Sunday, February 7, 2010

Backstory: "A Sad Infatuation"

Cleaning out I found a folder with the back story materials for my collage, pictured above, titled A Sad Infatuation (Divorce Diptych No. 2). The work is on two panels of 16x16 inches each. I even wrote a little essay about it, back before I started blogging. So here it is, edited a little, and with illustrations added. The three pages of the original magazine article are larger images than I normally post so click on them to read them for yourself.

The Amazing Story Behind "A Sad Infatuation"
At one of my favorite Maine antique shops, I found a few issues of The New England Home Magazine ( A Weekly Supplement to the Boston Sunday Journal) dated from the years 1899 through 1901. I was immediately drawn to one particular article by Arthur T. McWilliams titled "A Sad Infatuation: Lobengula, the African 'Prince' and How He Tortures His White Wife, A Former London Belle."

The photograph on the second page of a handsome young black man with a demure well-dressed white woman certainly caught my eye.

And then I read the story. . . unbelievable! Interracial Courtship and Cannibalism: shocking stuff even by today's standards in my neck of the country, and I was looking at the Sunday Supplement of a city newspaper published over 100 years ago. I wondered how my grandmother Blanche's mother, my great-grandmother Clothilde, might have reacted to such a sad tale. It is altogether possible that she could have read this very same article in her Salem, Massachusetts parlor some Sunday afternoon a century ago.

I decided to do a collage on the story since I was, at that time, involved in the whole "dysfunctional marriage" theme. (See: this example.) If I could tell my story, then why not illustrate someone else's? The clincher was finding a book called Physical Attraction and Your Hormones at the dump. It explained the reason for the sad infatuation - hers, mine, and a million others. Our Hormones Are At Fault! Simple as that.

Elements for advancing the story made themselves known. The little magazine advertisements reflected the times: "Homemaking as a Profession," and one for a dart game: "Zulu! It's New! It's Fun!" Another proclaiming: "Be a Taxidermist! Learn to Mount Specimens Like These!" provided perfect innuendo.

An Esperanto Dictionary, and a chapter on cannibals from an old Philosophical Dictionary (both from the dump) heightened the story even further. The primitive figures on pink and orange backgrounds provided just the right touch of color, while the skull and tusk really drove the theme home! The church represents matrimony and has, coincidentally, been designed by a man named Savage.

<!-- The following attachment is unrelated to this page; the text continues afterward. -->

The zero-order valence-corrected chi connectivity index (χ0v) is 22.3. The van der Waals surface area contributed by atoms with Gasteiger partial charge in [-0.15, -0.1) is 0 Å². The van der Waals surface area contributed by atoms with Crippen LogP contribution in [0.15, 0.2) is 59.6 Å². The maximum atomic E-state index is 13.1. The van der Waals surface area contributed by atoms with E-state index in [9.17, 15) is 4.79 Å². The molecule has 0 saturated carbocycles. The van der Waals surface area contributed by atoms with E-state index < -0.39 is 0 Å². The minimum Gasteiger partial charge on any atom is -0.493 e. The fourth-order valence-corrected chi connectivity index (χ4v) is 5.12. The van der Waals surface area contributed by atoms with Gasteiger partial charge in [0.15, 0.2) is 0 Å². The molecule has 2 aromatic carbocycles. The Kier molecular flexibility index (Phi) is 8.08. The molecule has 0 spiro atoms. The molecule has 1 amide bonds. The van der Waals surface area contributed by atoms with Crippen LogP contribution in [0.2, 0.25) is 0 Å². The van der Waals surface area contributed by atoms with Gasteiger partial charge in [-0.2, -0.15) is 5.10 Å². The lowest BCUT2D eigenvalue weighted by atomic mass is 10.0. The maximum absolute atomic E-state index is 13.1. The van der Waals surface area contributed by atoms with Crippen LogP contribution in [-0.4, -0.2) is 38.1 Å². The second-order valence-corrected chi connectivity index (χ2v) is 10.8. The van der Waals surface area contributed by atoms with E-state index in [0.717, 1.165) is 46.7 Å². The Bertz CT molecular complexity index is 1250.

The chart from an old encyclopedia illustrates, in black and white, the evolution of "Feeblemindedness" and serves as a reminder of the scientific misconceptions regarding interracial mating. The classic movie still of King Kong carrying off Fay Wray was a given. Just to make sure those sex-drive hormones rage at optimum level, I threw in some full moons to weaken self-control even further.

Of course I considered the thought that the story might be made up and the photograph staged similar to today's National Enquirer. So I went online and Googled names. In Time Magazine dated 10 January 1944 I found an article titled The Skull of Lobengula. King Lobengula of the Matabele is described as 'a bull elephant of a man, 6 ft. 2, and burdened with 200 wives.' Wikipedia has a listing for Lobengula Kumalo (1845-1894) however he was deceased some six years before "A Sad Infatuation" was written.

I hit pay dirt when I discovered Ben Shephard's book Kitty & the Prince published in 2003. A bookseller's description reads:
In 1899, a South African showman called Frank Fillis chartered a liner and filled it with two hundred Africans, assorted whites, countless animals and a man who claimed to be the son of the Matabele King, Lobengula. Then he brought all these ingredients together at Earl's Court in London, in a show called Savage South Africa, which combined re-enactments of the Matabele Wars of the 1890s and a "Kaffir Kraal," where the British public could wander among Africans in their natural settings. At first all went well. But then the star of the show, Prince Lobengula, caused a scandal by trying to marry a pretty, respectable, white girl, Kitty Jewell - the daughter of a Cornish mine engineer, whom he had met in South Africa. The Daily Mail raised an outcry against the behavior of women visitors to the show who were "weakening the Empire" by being over familiar with the semi-naked Africans. This is the story of the doomed love affair between Kitty Jewell and Peter Lobengula. It is at once a heart-breaking love story, a historical mystery, and a window into popular racism, popular journalism, and feminism in the 1890s.


So Ben Shephard is the man with the answers and I can't wait to get my hands on his book. I should confess, in closing, that the last page of my copy of the original article is missing! Even with my flawless new studio organization I still can't locate it. Worse than that, I forget how the story ends. So I invite you to "Choose Your Own Adventure" just like in the children's book series, and post your own version of the ending in the comments section.

Just one more thing. There is mention in "A Sad Infatuation" of a language called Volapuk. Intended to be a universal language, it was invented and first published in 1879 by Johann Martin Schleyer, a German priest. Volapuk was in vogue at the end of the 19th century but its popularity was later eclipsed by Esperanto.

Note: An update on "A Sad Infatuation" can be found here.


Brian Barker said...

Concerning your mention of Esperanto.

Please check this language at or

AnitaNH said...

Hi Brian, thanks for the links!